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Cyclooxygenase-2 expression in chronic liver diseases and hepatocellular carcinoma: an immunohistochemical study

  • Autori: Giannitrapani, L; Ingrao, S; Soresi, M; Florena, AM; La Spada, E; Sandonato, L; D'Alessandro, N; Cervello, M; Montalto, G
  • Anno di pubblicazione: 2009
  • Tipologia: Articolo in rivista (Articolo in rivista)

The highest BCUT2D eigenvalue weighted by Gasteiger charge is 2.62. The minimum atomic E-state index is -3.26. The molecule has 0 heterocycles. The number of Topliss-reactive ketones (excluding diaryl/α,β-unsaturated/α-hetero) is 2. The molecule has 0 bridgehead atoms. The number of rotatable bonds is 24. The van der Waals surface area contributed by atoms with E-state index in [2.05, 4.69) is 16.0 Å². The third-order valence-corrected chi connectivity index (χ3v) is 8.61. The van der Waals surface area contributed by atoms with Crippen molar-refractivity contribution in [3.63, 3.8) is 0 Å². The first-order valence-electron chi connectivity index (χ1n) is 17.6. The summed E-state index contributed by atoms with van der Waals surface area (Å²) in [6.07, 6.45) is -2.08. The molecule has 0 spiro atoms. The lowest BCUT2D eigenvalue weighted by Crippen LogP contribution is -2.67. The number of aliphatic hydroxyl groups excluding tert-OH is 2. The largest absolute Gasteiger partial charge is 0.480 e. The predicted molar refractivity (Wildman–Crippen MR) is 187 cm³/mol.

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Hepatocarcinogenesis is a multistep process characterized by hepatocyte inflammation, regeneration, and proliferation. These changes are believed to depend on the aberrant expression of various tumor suppressor genes, oncogenes and growth factors. Several studies have shown the involvement of cyclooxygenase-2 (COX-2), the inducible isoform of the enzymes that catalyze prostaglandin synthesis in various aspects of carcinogenesis. COX-2 has been described as being overexpressed in hepatocellular carcinoma (HCC) patients. Using immunohistochemistry, we studied COX-2 expression in different chronic liver diseases (CLD) including nonalcoholic steatohepatitis (NASH), chronic hepatitis (CH), liver cirrhosis (LC), and HCC in a population referred to a tertiary center in western Sicily, an area moderately endemic for CLD. Sixteen NASH, 35 CH, 15 LC, and 21 HCC samples were analyzed. Positive signs of COX-2 were observed in the cytoplasm of hepatocytes and median values were 6 (3-9) for NASH, 7 (3-9) for CH, 6 (4-9) for LC, and 4 (0-7) for HCC. COX-2 expression was significantly lower in HCC than in NASH (P < 0.001), CH (P < 0.0001), and LC (P < 0.0001). In HCC we found a wide range of COX-2 expression: from no expression in poorly differentiated areas to a high expression in well-differentiated ones, with an inverse correlation between COX-2 and tumor grading, according to Edmonson (rho=-0.67, P < 0.0001). In conclusion: (a) COX-2 expression was significantly lower in HCC than in the other CLD; (b) COX-2 expression inversely correlated with tumor differentiation status. These results suggest that COX-2 expression could be related to the inflammatory phenomena present in the early phases of CLD and eventually to the induction of hepatocarcinogenesis.